Friday, July 23, 2021

Snake Eyes: G.I. Joe Origins - Review

 Over a decade ago, way back in 2009, an attempt was made to bring the long standing toy line of G.I. Joe to the big screen. That film did not work, so much so that not even Dwayne Johnson could save its eventual “sequel”. But here we are, twelve years later, for a new attempt, this time starting with just one character, Snake Eyes, the character who famously doesn’t speak or have much of a backstory, and giving him an origin film to spark this new franchise.

An ancient Japanese clan called the Arashikage welcomes tenacious loner Snake Eyes (Henry Golding) after he saves the life of their heir apparent (Andrew Koji). Upon arrival in Japan, the Arashikage teach him the ways of the ninja warrior while also providing him something he's been longing for: a home. However, when secrets from Snake Eyes' past are revealed, his honor and allegiance get tested -- even if that means losing the trust of those closest to him.

If you stripped away the somewhat convoluted reasons to include other characters from the G.I. Joe lore, this film would be entirely forgettable. For the first hour or so, the story follows a slightly standard beat for beat, outsider joins a mysterious society to be tested and trained, style plot, just with a character un-ironically called Snake Eyes in the middle of it. But then the franchise seeding has to start. Cobra and the Joes become so quickly inserted and involved in the other storyline, you might get whiplash from the shift.

With all that being said, the cast is a ton of fun. Henry Golding, getting a much deserved leading role here, doesn’t possess a ton of range, but is undoubtedly destined to be a star. Throw in some interesting supporting performances from Andrew Koji and Haruka Abe, and some criminally underused actresses in Samara Weaving and Úrsula Corberó, and you have a cast that can carry a film, even if the material around them can’t come even close to measuring up.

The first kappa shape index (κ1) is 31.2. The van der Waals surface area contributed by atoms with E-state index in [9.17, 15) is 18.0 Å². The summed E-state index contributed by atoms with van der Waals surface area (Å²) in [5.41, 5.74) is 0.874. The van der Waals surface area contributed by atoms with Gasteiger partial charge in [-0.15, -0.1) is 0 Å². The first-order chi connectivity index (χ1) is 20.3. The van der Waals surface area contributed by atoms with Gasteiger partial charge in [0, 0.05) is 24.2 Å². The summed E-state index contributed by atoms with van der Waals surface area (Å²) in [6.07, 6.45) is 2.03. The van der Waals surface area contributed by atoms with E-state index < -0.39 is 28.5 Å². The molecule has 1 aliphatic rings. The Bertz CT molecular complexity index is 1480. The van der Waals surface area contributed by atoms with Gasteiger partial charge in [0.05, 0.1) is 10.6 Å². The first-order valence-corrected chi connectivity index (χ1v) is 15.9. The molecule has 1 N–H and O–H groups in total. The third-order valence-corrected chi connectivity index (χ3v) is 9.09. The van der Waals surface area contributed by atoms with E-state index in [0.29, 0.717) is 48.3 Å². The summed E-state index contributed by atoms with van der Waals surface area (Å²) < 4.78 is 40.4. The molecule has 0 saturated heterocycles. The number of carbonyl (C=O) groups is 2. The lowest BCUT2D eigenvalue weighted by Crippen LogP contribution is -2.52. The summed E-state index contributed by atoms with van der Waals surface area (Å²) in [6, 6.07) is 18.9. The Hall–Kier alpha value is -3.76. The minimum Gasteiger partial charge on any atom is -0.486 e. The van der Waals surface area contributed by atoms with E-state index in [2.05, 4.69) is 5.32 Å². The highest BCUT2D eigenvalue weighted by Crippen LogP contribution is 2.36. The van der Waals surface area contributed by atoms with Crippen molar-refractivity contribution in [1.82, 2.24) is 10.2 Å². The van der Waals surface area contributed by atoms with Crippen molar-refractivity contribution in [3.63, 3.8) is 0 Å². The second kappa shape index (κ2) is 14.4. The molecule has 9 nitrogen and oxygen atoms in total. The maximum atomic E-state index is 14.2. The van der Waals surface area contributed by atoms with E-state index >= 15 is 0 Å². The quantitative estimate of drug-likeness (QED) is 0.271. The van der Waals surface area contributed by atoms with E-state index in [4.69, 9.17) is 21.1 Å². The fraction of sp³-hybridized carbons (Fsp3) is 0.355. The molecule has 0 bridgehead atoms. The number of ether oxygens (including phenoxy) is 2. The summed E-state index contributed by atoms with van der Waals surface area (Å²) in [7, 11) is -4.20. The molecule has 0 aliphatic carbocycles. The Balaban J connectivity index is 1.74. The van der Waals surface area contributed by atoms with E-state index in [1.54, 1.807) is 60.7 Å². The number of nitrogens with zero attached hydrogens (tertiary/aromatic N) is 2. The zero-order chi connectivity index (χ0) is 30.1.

Finally, the real centerpiece of any blockbuster in the 21st century: the action. Shaky and poorly shot don’t even begin to cover the disservices done to the choreography and fight scenes at play here. While there may have been an idea of an action film with swords and hand to hand combat pitched at one point, the final product went so far in the other direction that it became just another blurry and hard to follow mess. There is little in the way of a visual imagination, and the screen is often filled with sequences of poorly lit set pieces stacked on one another. 

And in spite of all the negative things one can say about the terrible action filmmaking and the shoehorning of characters and world building into the story, seeing a sequel wouldn’t be the worst thing in the world. Yes, this film is a misstep, but the chance to see this cast suit up again and delve further into the world of G.I. Joe is, shockingly enough, kind of exciting. It’s a weird feeling to not really enjoy a movie overall, yet still have hope for a sequel, but Snake Eyes has somehow accomplished it.

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